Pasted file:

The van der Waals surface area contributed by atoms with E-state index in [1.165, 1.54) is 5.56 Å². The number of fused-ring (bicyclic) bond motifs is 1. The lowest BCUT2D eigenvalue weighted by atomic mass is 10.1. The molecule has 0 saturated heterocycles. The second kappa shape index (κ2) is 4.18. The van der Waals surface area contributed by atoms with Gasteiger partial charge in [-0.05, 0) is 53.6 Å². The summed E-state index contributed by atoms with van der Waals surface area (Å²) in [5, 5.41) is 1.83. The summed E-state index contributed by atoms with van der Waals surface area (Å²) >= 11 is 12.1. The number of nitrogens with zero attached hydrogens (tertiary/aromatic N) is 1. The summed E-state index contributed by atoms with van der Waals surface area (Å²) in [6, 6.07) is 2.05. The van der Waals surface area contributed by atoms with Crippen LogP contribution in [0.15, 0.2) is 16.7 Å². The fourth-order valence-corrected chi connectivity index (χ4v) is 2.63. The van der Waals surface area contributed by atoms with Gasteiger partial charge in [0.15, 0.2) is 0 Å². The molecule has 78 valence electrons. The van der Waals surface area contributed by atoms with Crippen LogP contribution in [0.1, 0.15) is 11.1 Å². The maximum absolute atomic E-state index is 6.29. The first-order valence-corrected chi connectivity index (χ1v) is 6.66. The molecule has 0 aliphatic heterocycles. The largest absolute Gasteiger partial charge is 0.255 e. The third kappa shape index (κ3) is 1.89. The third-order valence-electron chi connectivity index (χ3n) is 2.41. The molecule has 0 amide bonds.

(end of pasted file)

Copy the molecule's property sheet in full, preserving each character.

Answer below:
The van der Waals surface area contributed by atoms with E-state index in [1.165, 1.54) is 5.56 Å². The number of fused-ring (bicyclic) bond motifs is 1. The lowest BCUT2D eigenvalue weighted by atomic mass is 10.1. The molecule has 0 saturated heterocycles. The second kappa shape index (κ2) is 4.18. The van der Waals surface area contributed by atoms with Gasteiger partial charge in [-0.05, 0) is 53.6 Å². The summed E-state index contributed by atoms with van der Waals surface area (Å²) in [5, 5.41) is 1.83. The summed E-state index contributed by atoms with van der Waals surface area (Å²) >= 11 is 12.1. The number of nitrogens with zero attached hydrogens (tertiary/aromatic N) is 1. The summed E-state index contributed by atoms with van der Waals surface area (Å²) in [6, 6.07) is 2.05. The van der Waals surface area contributed by atoms with Crippen LogP contribution in [0.15, 0.2) is 16.7 Å². The fourth-order valence-corrected chi connectivity index (χ4v) is 2.63. The van der Waals surface area contributed by atoms with Gasteiger partial charge in [0.15, 0.2) is 0 Å². The molecule has 78 valence electrons. The van der Waals surface area contributed by atoms with Crippen LogP contribution in [0.1, 0.15) is 11.1 Å². The maximum absolute atomic E-state index is 6.29. The first-order valence-corrected chi connectivity index (χ1v) is 6.66. The molecule has 0 aliphatic heterocycles. The largest absolute Gasteiger partial charge is 0.255 e. The third kappa shape index (κ3) is 1.89. The third-order valence-electron chi connectivity index (χ3n) is 2.41. The molecule has 0 amide bonds.